If you had to guess the home renovation projects that add the most value to a house, you’d probably say “kitchen remodel” or “new bathroom,” right? In all likelihood, “fiberglass attic insulation” wouldn’t be at the top of your list. But, as it turns out, that is the project with the greatest return on investment, according to Remodeling magazine’s 2016 Cost vs. Value Report. The estimated cost to install attic insulation is $1,268; meanwhile, that improvement adds an average of $1,482 to a home’s value, for a whopping 117 percent return.
If you’re planning to do work on your house with an eye toward selling, consider each project’s cost versus value ratio. Other high-yield improvements include replacing the bottom third of siding with stone veneer (93 percent return), garage door replacement (92 percent return) and steel entry door replacement (91 percent return). And, if you answered “kitchen remodel” to the question above, you were in the ballpark. Minor kitchen remodels have the fifth-highest cost versus value ratio (83 percent), according to the survey.
In spite of what Remodeling magazine’s data shows, North Shore realtor Kati Spaniak ranks kitchen and bathroom updates at the top of her list of value-adding projects.
“But you don’t need to renovate them expensively,” she adds. “You can do it on a budget. A lot of times, just painting the cabinets, if they are good quality, is almost like remodeling the kitchen.”
Spaniak cautions homeowners to be very strategic about how they spend money to update kitchens and bathrooms. To make sure your planned remodel has solid resale value, she recommends consulting with a trusted realtor. You’ll have a hard time recouping your renovation dollars if you don’t choose styles and colors (think grays and neutrals) that appeal to younger buyers.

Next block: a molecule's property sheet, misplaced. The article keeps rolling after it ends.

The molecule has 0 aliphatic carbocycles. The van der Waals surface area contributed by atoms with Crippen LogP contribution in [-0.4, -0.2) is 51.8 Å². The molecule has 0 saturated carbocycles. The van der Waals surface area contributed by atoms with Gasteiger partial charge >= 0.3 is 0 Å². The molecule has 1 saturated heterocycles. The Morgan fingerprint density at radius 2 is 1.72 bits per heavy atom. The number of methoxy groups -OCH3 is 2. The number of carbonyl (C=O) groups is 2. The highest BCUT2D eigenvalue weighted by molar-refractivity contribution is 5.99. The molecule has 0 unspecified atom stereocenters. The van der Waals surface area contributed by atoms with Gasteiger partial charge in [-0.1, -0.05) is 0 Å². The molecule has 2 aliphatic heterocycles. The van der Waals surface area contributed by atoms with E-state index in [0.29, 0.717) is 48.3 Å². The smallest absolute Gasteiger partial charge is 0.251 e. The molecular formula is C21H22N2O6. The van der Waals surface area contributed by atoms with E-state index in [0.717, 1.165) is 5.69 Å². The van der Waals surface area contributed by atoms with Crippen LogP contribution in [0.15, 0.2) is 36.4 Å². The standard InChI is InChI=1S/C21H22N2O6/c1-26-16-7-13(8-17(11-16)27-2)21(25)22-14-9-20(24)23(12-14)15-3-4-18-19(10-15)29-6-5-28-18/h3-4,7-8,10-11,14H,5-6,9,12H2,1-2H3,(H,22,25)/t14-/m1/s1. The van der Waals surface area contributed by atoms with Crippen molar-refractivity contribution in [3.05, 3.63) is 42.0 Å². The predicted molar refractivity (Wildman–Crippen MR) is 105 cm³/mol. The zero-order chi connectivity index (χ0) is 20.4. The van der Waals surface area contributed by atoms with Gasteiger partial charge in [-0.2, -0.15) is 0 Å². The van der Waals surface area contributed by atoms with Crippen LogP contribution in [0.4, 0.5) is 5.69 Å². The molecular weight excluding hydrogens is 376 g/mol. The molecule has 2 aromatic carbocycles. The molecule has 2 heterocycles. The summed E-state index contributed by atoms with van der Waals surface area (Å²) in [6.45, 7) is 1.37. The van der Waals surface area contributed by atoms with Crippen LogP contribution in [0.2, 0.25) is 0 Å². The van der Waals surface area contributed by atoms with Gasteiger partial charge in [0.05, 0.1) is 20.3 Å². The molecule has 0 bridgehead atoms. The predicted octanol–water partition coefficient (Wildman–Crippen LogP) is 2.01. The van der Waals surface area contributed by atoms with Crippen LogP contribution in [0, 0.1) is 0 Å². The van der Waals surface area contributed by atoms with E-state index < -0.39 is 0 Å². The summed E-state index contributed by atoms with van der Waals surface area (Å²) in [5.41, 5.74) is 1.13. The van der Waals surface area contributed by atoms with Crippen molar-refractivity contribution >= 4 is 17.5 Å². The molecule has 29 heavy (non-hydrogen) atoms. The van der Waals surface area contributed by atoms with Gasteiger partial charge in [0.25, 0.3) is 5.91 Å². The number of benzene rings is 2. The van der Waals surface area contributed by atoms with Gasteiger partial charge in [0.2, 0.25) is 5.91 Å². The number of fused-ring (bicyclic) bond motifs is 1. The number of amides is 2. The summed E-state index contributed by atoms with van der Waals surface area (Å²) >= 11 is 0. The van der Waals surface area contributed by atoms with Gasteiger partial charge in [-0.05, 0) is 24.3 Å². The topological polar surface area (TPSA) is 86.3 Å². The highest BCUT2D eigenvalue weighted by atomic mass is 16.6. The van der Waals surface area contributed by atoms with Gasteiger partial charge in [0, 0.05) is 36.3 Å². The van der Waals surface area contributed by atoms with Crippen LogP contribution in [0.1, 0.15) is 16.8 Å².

“If you spend $10,000 on new countertops for the kitchen and new tile for the bathrooms, the buyers may decide that it’s not the color or the style that they are looking for and will take the house off their list unless the price is drastically reduced,” Spaniak says.
Spaniak does agree that a quick-hit project like a new front door is a smart choice to add resale value because it is relatively low-cost but makes a big first visual impression on buyers. “The most important things are ones that can be seen when you are going to sell your home,” she says.
Winnetka @properties realtor Laura Fitzpatrick says that in her experience, many buyers are attracted to huge kitchen islands, mudrooms, second-floor laundry, and master bathrooms with double sinks and roomy showers. With regard to Remodeling magazine’s report, Fitzpatrick says Chicago and North Shore homeowners can expect to pay higher prices for renovations because construction costs are steeper in major metropolitan areas. And, she says North Shore homeowners in particular should avoid cutting corners when remodeling.
“Homeowners on the North Shore tend to choose higher-end finishes and demand higher-quality products; however it does generate a higher price on a sale,” Fitzpatrick says. “It’s easy to tell low quality versus high, and North Shore buyers are savvy, well-educated buyers who will see the value in a good-quality remodel.”
If you’re doing work on your house in preparation to sell, Winnetka realtor Carrie Nadler Healy, with Jean Wright Real Estate, reminds homeowners to take care of eyesores that might distract potential buyers.
“If one is making improvements for the purpose of selling, a good neutral coat of paint is always nice to freshen things up,” she says. “Replacing of old, worn carpeting helps to eliminate any red flags and lets the buyer concentrate on the more important improvements they will want to make.”
As much as many homebuyers say they’d like more space, few seem willing to pay a premium for it, according to the Remodeling magazine data. The average cost of a master suite addition is $115,810, but the resale value is just $74,224 (64 percent return). Similarly, sellers only recoup an average of 68 percent of the cost of a family room addition and 56 percent of what they spend to add a bathroom.
“Don’t put tens of thousands of dollars into the home for additions unless you know exactly what the outcome is going to be. Typically, you will not get that out in the sale of the home,” Spaniak says. “However, if you are creating an addition because YOU want to use it, then it is worth it for you. But don’t build an addition for resale purposes only.”
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